Morningside Campus Access Updates

Updated May 9, 2024

All Morningside-based Columbia students, faculty and staff have access to the Morningside campus. Restricted access remains in effect for affiliates of Barnard and Teachers College as well as Columbia affiliates based at CUIMC, Manhattanville, and other campuses. Read more


Explore our expert insights and analysis in leading energy and climate news stories.

Energy Explained

Get the latest as our experts share their insights on global energy policy.


Hear in-depth conversations with the world’s top energy and climate leaders from government, business, academia, and civil society.


Find out more about our upcoming and past events.

Energy for Development

Is China Still a Developing Country? And Why It Matters for Energy and Climate

Reports by Philippe Benoit & Kevin Tu • July 23, 2020

This report represents the research and views of the author. It does not necessarily represent the views of the Center on Global Energy Policy. The piece may be subject to further revision. Contributions to SIPA for the benefit of CGEP are general use gifts, which gives the Center discretion in how it allocates these funds. More information is available at Our Partners. Rare cases of sponsored projects are clearly indicated. For a full list of financial supporters of the Center on Global Energy Policy at Columbia University SIPA, please visit our website at Our Partners. See below a list of members that are currently in CGEP’s Visionary Annual Circle.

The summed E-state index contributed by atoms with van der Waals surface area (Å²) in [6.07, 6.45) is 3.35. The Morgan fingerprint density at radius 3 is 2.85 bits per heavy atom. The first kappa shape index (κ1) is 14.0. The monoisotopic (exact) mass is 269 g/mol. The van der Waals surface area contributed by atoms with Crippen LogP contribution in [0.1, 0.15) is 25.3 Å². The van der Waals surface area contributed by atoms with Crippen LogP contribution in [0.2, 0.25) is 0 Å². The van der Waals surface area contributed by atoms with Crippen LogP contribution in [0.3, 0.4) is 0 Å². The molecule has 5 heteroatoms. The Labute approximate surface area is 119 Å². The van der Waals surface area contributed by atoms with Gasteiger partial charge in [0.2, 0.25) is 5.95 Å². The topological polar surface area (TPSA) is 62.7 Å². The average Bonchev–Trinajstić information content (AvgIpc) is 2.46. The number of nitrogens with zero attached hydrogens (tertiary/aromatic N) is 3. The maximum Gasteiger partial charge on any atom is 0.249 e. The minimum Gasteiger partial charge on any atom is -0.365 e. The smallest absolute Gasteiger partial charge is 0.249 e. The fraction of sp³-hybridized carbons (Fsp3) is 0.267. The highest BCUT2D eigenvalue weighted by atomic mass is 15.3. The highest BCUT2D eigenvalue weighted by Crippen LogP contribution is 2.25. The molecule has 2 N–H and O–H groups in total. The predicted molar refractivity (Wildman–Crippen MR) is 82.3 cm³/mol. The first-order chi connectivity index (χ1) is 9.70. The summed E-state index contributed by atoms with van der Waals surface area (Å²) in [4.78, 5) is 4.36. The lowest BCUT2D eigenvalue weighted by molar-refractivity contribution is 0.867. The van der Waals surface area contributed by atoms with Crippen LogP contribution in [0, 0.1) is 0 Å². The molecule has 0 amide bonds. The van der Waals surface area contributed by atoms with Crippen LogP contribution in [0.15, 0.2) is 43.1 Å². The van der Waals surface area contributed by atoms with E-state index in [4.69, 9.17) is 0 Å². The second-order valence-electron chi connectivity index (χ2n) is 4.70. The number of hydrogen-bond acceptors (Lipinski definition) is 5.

CGEP’s Visionary Annual Circle

(This list is updated periodically)

Air Products
Jay Bernstein
Breakthrough Energy LLC
Children’s Investment Fund Foundation (CIFF)

Executive Summary

China’s dramatic economic growth in the 21st century has made it not only the second largest economy in the world but also a powerhouse in the global energy system. Now, as the top energy consumer and the biggest emitter of greenhouse gases, China is being closely watched and judged as its impact on energy markets and climate grows more profound. Looking forward, many issues are expected to shape the evolution of China’s energy sector, not least of which is its development status.

While China’s economic might makes it a superpower alongside the United States, it still faces many of the major challenges of a typical developing country, such as widespread energy poverty, including 400 million people without access to clean cooking, significant air pollution, and dependence on increasing energy use to fuel future economic growth. Its modest income per capita qualifies it as a middle-income developing country.

Evaluating China’s development status is not just an academic exercise. How China views itself and its challenges and how the international community classifies it carry real-world consequences that can significantly impact how the country manages its energy needs going forward, what fuels it uses, how it interacts with energy and other partners, and the level of its contributions and commitment to climate change mitigation and adaptation efforts worldwide. Understanding the nature and implications of China’s development situation can help in designing energy policies and fostering an international framework that better promote sustainable growth both within the country and globally.